Breastfeeding premature babies improves long-term heart structure and function, an Oxford University study has found.
The hearts of babies born early often develop abnormally. Dr Adam Lewandowski and colleagues at the Oxford Cardiovascular Clinical Research Facility, directed by Professor Paul Leeson, have previously shown that, in adult life, the hearts of people who were born very preterm have smaller chambers, thicker walls and reduced function.
The changes in the heart are thought to emerge in the first few months after birth and therefore the team wanted to explore whether the way the baby was fed during this time might be able to alter how the heart develops. Lewandowski, who led the research, explained: “We already had data on more than 900 individuals who were followed since birth as part of an earlier study, which started in 1982, on the effects of different feeding regimes in preterm infants. We invited individuals who had been followed up throughout life to come to Oxford for a detailed cardiovascular study and used this information to investigate how different feeding regimes could affect the development of the heart in the long term.”
From the original group, now in their early- to mid-twenties, 102 people were able to visit Oxford and take part in the study. A further 102 people of similar age who had not been born prematurely were also recruited.
The study showed that while those who had been born early had reduced heart volumes and function compared to those born at term, the reduction was considerably less in people who had been exclusively fed on breast milk compared to those fed only on formula milk. Furthermore, in those fed a combination of breast milk and formula, the more breast milk consumed in the diet as babies the better their heart structure and function as adults.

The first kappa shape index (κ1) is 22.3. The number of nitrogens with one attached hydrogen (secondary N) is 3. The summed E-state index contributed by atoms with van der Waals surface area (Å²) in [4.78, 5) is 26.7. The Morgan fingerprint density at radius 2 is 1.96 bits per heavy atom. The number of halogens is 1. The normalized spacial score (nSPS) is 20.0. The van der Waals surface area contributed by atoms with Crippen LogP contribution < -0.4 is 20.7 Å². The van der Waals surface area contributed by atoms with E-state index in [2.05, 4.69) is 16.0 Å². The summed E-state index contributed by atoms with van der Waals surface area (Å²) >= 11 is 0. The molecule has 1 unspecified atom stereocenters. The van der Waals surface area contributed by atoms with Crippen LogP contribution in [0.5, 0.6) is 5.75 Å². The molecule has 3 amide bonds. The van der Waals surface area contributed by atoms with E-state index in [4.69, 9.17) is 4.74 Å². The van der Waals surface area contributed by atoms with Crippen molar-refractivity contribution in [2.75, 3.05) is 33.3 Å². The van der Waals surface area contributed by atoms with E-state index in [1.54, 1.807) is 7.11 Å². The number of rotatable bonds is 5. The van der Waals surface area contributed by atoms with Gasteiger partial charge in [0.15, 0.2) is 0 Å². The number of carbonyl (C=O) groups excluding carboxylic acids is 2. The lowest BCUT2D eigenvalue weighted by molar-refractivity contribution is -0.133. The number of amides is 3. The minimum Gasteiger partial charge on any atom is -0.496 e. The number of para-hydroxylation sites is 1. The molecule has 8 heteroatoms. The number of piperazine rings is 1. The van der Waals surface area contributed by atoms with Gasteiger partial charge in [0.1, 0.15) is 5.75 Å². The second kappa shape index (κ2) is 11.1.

After analysing the results to take into account other factors that might have affected heart volume and function, breastfeeding and the amount of breast milk in the diet was still clearly associated with better heart volume and function when compared to formula feeding.
Lewandowski said: “Even the best baby formula lacks some of the growth factors, enzymes and antibodies that breast milk provides to developing babies. These results show that even in people whose premature birth has inevitably affected their development, breastfeeding may be able to improve heart development.”
Background and objectives: Preterm birth relates to long-term alterations in cardiac morphology and function. Understanding whether preterm postnatal life is a tractable period of cardiovascular development that can be positively altered by nutrition is relevant to long-term outcomes. We hypothesized that being fed human breast milk during early postnatal life is beneficial to long-term cardiac structure and function in preterm-born individuals compared with infant formulas.
Methods: A total of 926 preterm-born infants originally took part in a randomized controlled trial of postnatal milk-feeding regimens between 1982 and 1985 across 5 different UK centers. Preterm-born individuals were randomly assigned to either breast milk donated by unrelated lactating women or nutrient-enriched formulas. We followed 102 individuals from this cohort: 30 of whom had been randomized to being fed exclusively human milk and 16 to being fed exclusively formula. As a comparison group, we recruited an additional 102 individuals born term to uncomplicated pregnancies. Cardiac morphology and function were assessed by MRI.
Results: Preterm-born individuals fed exclusively human milk as infants had increased left and right ventricular end-diastolic volume index (+9.73%, P = .04 and +18.2%, P < .001) and stroke volume index (+9.79%, P = .05 and +22.1%, P = .01) compared with preterm-born individuals who were exclusively formula fed as infants.
Conclusions: This study provides the first evidence of a beneficial association between breast milk and cardiac morphology and function in adult life in those born preterm and supports promotion of human milk for the care of preterm infants to reduce long-term cardiovascular risk.
Adam J Lewandowski, Pablo Lamata, Jane M Francis, Stefan K Piechnik, Vanessa M Ferreira, Henry Boardman, Stefan Neubauer, Atul Singhal, Paul Leeson, Alan Lucas